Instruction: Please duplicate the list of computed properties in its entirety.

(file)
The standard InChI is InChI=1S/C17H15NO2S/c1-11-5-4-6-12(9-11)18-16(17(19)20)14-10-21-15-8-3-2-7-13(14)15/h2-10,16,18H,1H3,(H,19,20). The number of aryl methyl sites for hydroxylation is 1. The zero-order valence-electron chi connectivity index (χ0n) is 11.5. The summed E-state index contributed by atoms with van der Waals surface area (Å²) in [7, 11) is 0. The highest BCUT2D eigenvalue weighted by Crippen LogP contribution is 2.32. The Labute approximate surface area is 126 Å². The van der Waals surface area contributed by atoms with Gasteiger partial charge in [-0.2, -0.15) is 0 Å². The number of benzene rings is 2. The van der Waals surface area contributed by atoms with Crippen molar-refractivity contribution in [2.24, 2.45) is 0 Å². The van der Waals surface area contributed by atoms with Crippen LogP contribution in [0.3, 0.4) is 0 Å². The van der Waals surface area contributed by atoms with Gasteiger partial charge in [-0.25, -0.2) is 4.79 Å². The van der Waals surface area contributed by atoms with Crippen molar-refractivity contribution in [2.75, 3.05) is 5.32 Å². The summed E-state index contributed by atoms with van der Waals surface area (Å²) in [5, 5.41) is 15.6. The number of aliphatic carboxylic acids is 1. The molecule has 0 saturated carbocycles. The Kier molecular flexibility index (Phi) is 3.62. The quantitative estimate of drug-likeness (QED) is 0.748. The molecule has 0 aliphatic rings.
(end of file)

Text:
The standard InChI is InChI=1S/C17H15NO2S/c1-11-5-4-6-12(9-11)18-16(17(19)20)14-10-21-15-8-3-2-7-13(14)15/h2-10,16,18H,1H3,(H,19,20). The number of aryl methyl sites for hydroxylation is 1. The zero-order valence-electron chi connectivity index (χ0n) is 11.5. The summed E-state index contributed by atoms with van der Waals surface area (Å²) in [7, 11) is 0. The highest BCUT2D eigenvalue weighted by Crippen LogP contribution is 2.32. The Labute approximate surface area is 126 Å². The van der Waals surface area contributed by atoms with Gasteiger partial charge in [-0.2, -0.15) is 0 Å². The number of benzene rings is 2. The van der Waals surface area contributed by atoms with Crippen molar-refractivity contribution in [2.24, 2.45) is 0 Å². The van der Waals surface area contributed by atoms with Crippen LogP contribution in [0.3, 0.4) is 0 Å². The van der Waals surface area contributed by atoms with Gasteiger partial charge in [-0.25, -0.2) is 4.79 Å². The van der Waals surface area contributed by atoms with Crippen molar-refractivity contribution in [2.75, 3.05) is 5.32 Å². The summed E-state index contributed by atoms with van der Waals surface area (Å²) in [5, 5.41) is 15.6. The number of aliphatic carboxylic acids is 1. The molecule has 0 saturated carbocycles. The Kier molecular flexibility index (Phi) is 3.62. The quantitative estimate of drug-likeness (QED) is 0.748. The molecule has 0 aliphatic rings.